State is so great that it shapes your very thoughts and life-style. We

would like to think there is an alternative to all this, that the old

values of clan and family can still be followed. We have much to learn

from our Celtic ancestors, and keeping alive our culture and social

customs is one very important aspect of this.

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Deja Vu.

Sorry I corrected it.

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FAMILY - the extended family ('fine' or 'clann') was the basic social

unit, consisting of several generations of descendants from one

ancestor. When several families settled in a particular territory they

formed a 'tuath', ruled over by a chieftain or a petty king. There were

about 150 tuatha, or kingdoms, in ancient Ireland.

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HEARTH - The hearth was of central importance in Celtic society, and

its foundation was the contract of handfasting. Within the hearth the

woman's authority was absolute. The hearth was the centre of much

activity, where many traditional crafts were carried out; it also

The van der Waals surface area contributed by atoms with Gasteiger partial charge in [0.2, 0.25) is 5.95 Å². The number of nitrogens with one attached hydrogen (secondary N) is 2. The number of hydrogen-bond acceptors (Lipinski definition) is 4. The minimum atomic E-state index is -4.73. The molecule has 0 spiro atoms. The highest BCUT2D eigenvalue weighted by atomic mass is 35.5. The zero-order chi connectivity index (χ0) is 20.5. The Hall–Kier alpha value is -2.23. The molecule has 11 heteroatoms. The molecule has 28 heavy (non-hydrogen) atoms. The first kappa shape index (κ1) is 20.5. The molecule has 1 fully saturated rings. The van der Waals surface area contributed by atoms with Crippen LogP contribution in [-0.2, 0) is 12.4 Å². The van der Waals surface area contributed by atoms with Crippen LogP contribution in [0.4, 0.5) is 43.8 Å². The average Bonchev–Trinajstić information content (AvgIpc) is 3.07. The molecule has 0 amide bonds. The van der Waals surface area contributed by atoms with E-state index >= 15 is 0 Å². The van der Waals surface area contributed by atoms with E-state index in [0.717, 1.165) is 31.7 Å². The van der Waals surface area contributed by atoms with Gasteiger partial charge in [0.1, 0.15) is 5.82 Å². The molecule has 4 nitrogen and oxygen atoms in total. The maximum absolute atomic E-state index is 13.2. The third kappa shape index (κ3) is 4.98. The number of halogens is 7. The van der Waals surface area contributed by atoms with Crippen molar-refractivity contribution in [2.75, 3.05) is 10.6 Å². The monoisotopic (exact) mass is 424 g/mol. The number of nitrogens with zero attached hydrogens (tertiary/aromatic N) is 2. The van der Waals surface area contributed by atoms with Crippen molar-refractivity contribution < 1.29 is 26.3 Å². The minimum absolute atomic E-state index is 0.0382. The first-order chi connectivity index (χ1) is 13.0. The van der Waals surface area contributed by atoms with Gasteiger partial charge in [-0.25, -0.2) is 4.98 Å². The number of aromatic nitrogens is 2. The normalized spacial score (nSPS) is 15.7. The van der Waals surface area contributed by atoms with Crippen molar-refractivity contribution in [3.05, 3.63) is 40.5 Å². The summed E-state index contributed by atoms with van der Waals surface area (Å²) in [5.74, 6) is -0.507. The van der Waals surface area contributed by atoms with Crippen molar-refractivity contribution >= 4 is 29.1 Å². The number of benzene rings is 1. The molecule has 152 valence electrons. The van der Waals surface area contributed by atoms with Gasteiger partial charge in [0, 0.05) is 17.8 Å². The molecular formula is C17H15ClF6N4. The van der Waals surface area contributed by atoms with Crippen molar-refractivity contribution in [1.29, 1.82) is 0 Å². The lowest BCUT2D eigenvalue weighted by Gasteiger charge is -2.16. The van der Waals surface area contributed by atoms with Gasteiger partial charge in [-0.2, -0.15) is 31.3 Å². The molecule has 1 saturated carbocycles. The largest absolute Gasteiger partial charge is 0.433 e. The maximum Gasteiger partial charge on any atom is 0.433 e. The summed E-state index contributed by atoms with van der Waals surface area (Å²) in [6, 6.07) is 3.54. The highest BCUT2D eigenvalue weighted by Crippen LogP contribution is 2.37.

provided warmth and nourishment, it was a gathering place for

storytelling and music, and it had to be an open place of hospitality to

all.

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HOSPITALITY - A very important aspect of Celtic life. Both the hosts

and the guests were expected to observe certain social customs.

THE HOSTS had to provide food, drink, a warm bed if possible, and entertainment. They had to give the very best they had; not to do so was a gross insult. Once the guests had partaken of the hearth's hospitality, the hosts were obliged to refrain from any violence or quarrelling with them, for the guests were under the protection of the dun from then on.